Easily had the biggest afro on the Mets...the cap barely fit on his head.

Mr. Sparkle
March 6, 2003
His nickname was "Bananas."

Joe Figliola
March 19, 2003
I had mixed emotions about the Espinosa-for-Hebner deal. It was great that we were getting an established "hitter," yet sad because we lost someone who I felt was a decent pitcher. Hindsight being 20/20, I would've kept Nino.

He also was a decent hitter, but it didn't reflect in my scorebook numbers. He was something like oh-for-14 for me.

Jonathan Stern
March 4, 2004
Traded to the Phils for Richie Hebner, Espinosa won 14 games in 1979 (The Phillies finished a disappointing fourth-place in the NL East). In 1980, he started off well, but then developed arm troubles and was put on the DL. His spot on the roster was eventually taken by a rookie named Marty Bystrom, who went 5-0 down the stretch to help the Phils win the division. Espinosa, who reacted angrily to his demotion, was later declared ineligible for that year's post-season (the same post-season that starred Tug McGraw, of course). After an injury-plagued 1981, divided between Philly and Toronto, he was out of baseball.

Nino Espinosa died of a heart attack six years later in the Dominican Republic. I do not know if the type of high-living typical of ballplayers in any era, particularly during the 70's, was in any way a factor. On the whole, a sad story.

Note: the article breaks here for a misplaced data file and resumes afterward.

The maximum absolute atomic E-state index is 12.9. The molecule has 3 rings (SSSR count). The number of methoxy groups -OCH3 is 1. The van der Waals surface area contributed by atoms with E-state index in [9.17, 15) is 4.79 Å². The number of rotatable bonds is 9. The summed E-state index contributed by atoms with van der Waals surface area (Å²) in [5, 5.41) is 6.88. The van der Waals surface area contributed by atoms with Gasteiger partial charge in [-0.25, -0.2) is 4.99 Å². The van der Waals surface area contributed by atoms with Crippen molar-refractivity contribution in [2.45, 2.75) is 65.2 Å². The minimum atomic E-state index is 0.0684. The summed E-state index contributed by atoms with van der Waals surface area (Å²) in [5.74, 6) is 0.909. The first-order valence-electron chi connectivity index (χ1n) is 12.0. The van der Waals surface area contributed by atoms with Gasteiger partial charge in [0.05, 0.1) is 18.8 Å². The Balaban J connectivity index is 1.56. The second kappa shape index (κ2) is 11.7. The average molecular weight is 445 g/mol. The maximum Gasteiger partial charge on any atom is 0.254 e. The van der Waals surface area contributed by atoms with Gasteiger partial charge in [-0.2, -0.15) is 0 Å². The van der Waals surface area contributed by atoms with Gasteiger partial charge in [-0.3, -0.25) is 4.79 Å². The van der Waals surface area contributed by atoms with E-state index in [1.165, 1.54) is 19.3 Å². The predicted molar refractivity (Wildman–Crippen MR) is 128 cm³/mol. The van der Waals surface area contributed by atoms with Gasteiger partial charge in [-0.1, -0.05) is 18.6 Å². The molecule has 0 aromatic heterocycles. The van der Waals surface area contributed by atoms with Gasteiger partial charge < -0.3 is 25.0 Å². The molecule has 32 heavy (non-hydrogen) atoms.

Choo Choo
May 16, 2004
It's kind of ironic and eerie that the only two deceased players from the 1980 World Champion Phillies are Tug McGraw and Nino Espinosa.

June 28, 2004
Great Afro, great name, but a lousy pitcher.

A big reason why the Mets couldn't buy a win in 1979.

However, I am sorry to hear that he died in 1987.

July 13, 2004
I wouldn't call Espinosa a "lousy" pitcher and he wasn't even a Met in 1979.

His 1977 was quite good for a 23-year-old: 200 IP, 7 CG, 10 wins, 110 ERA+ for a 98-loss team. Bad 1978 but he rebounded some with the Phils.

Jay Goldstein
October 7, 2004
I remember meeting Nino with my friends Marc and Jimmy before a game in '77. Nice guy; great hair; always quick with a smile.

A special friend
September 3, 2005
I worked for the Phillies while Nino was on our team. What I remember most about him was his great smile and the little pranks that he would play. He use to throw baseballs into the stands whith funny notes on them. Sometimes he would sneak up to my section and surprise me (when he was not scheduled to play.)

He always had a sparkle in his eye that was playful and mischievieous. He would participate as a guest speaker for the rotary club of Broomall,Pa. which sponsered the Dominican Republic. He would even go to local high schools and sit in the stands to make people feel special and cheer them on to victory. He was a family man and cared a great deal about them. Over the years I developed a special friendship with him and would like to visit his family in the Dominican if any one knows the address.